Q2 2021 : Additional information and data in acute leukemia

April 14, 2021

Here is a retrospective on additional data and information published in the second quarter of 2021.


Patients over 65 who are newly diagnosed with AML currently have a poor prognosis, due to the toxicity and limited efficacy associated with high-intensity chemotherapy. A recent study has shown data demonstrating potential use of azacitidine as a backbone in induction and consolidation therapy combinations for elderly patients with AML, as opposed to LDAC. (Source: https://aml-hub.com/medical-information/flugaza-trial-azacitidine-vs-semi-intensive-chemotherapy-for-older-patients-with-newly-diagnosed-aml)

Initial findings from a proof-of-concept study suggest that UniCAR, a universal, rapidly switchable second-generation chimeric antigen receptor (CAR) T-cell therapy platform, could offer a new treatment option for patients with relapsed/refractory AML.

Secondary AML

The FDA has approved a revised label for liposomal daunorubicin and cytarabine, CPX 351, to include a new indication for the treatment of newly diagnosed secondary AML or AML with myelodysplasia-related changes in children aged one year and older. (Source; Source: Jazz Pharmaceuticals press release, March 30, 2021)

For patients with MDS or low-blast secondary AML, allogeneic hematopoietic cell transplantation (AHCT) is the only potentially curative treatment option. However, debate persists around the balance of benefits and risks associated with disease reduction using hypomethylating agents or induction chemotherapy prior to transplantation. Experts agree to say  that we need proper randomized studies using an active agent. The UniCAR platform uses targeting molecule TM123 and a single-chain variable fragment that is directed against the CD123 antigen. Since the time of the study’s publication, all patients have demonstrated a clinical response to treatment. A partial remission was observed in one patient, while two patients had complete remission with incomplete hematologic recovery (CRi). In one patient with CRi, the disease was still under control approximately 100 days after administration of treatment, while the other patient with CRi experienced regrowth after one month. (Ref: Wermke M, Kraus S, Ehninger A, et al. Proof-of-concept for Rapidly Switchable Universal CAR-T Platform with UniCAR-T-CD123 in relapsed/refractory AML. Blood. 2021 Feb 23. [Epub ahead of print])

Compared with conventional cytogenetic analysis (CCA), next generation sequencing (NGS)–based karyotyping offered greater insight into the prognosis of patients with intensively treated AML particularly through its ability to better detect copy number alterations (CNAs). Preliminary findings suggest that NGS-based approaches, given their increased precision and sensitivity, could replace CCA for karyotyping. but also emphasize the need for future research to investigate and develop new NGS-based prognostic markers. This may also improve individualized AML treatment. (Ref. Mareschal S, Palau A, Lindberg J, et al. Challenging conventional karyotyping by next-generation karyotyping in 281 intensively treated patients with AML. Blood Adv. 2021;5:1003-1016. doi:10.1182/bloodadvances.2020002517)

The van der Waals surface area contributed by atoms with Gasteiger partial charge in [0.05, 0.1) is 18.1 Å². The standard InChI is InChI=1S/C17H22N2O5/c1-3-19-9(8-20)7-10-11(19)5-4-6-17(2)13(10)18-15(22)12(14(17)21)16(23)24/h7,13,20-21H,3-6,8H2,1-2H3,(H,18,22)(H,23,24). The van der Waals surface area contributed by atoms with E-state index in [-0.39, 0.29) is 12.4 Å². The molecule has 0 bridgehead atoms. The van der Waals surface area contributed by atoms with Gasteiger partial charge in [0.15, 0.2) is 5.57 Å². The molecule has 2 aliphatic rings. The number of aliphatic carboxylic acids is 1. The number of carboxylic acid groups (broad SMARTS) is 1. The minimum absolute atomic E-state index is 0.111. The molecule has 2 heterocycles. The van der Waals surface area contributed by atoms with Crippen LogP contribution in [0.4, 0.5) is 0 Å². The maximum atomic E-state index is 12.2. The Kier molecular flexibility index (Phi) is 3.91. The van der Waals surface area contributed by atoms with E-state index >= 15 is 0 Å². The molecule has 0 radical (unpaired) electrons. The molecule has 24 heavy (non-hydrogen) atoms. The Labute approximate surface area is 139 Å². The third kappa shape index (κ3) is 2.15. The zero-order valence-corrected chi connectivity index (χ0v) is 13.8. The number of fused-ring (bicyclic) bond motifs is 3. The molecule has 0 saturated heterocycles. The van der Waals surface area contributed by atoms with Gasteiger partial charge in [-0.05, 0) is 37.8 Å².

Pediatric AML

Treatment refusal and death as a result of toxicity account for most treatment failures among children with AML in resource-constrained settings. A recent study reported the results of treating children with AML with a combination of low-dose cytarabine and mitoxantrone or omacetaxine mepesuccinate with concurrent granulocyte colony-stimulating factor (G-CSF) (low-dose chemotherapy [LDC]) for remission induction followed by standard postremission strategies and provided long-term follow-up:

-Most children with de novo AML experience complete hematologic remission when treated with minimally myelosuppressive therapy plus G-CSF.

-Reduced-intensity induction decreases toxicity without adversely affecting the long-term outcomes in children with newly diagnosed AML.

(Ref. https://ashpublications.org/bloodadvances/article/5/7/1837/475622/


Being overweight or obese during B-cell ALL induction is associated with chemoresistance as quantified by minimal residual disease (MRD). A study shown that integrating caloric restriction into B-ALL induction is feasible, reduces fat gain in the overweight, and improves disease response. The IDEAL trial is the first prospective trial to test caloric and nutrient restriction plus exercise as a therapeutic modality to improve chemotherapy efficacy and disease response in a hematologic malignancy. (Ref. https://ashpublications.org/bloodadvances/article/5/7/1853/475625/Caloric-and-nutrient-restriction-to-augment?utm_source=&utm_medium=email&utm_campaign=highlights_4_20_21&utm_source=sfmc&utm_medium=email&utm_campaign=BA+Highlights_4_20_21&utm_term=Link+Text+%c2%bb&utm_id=91282&sfmc_id=19426595)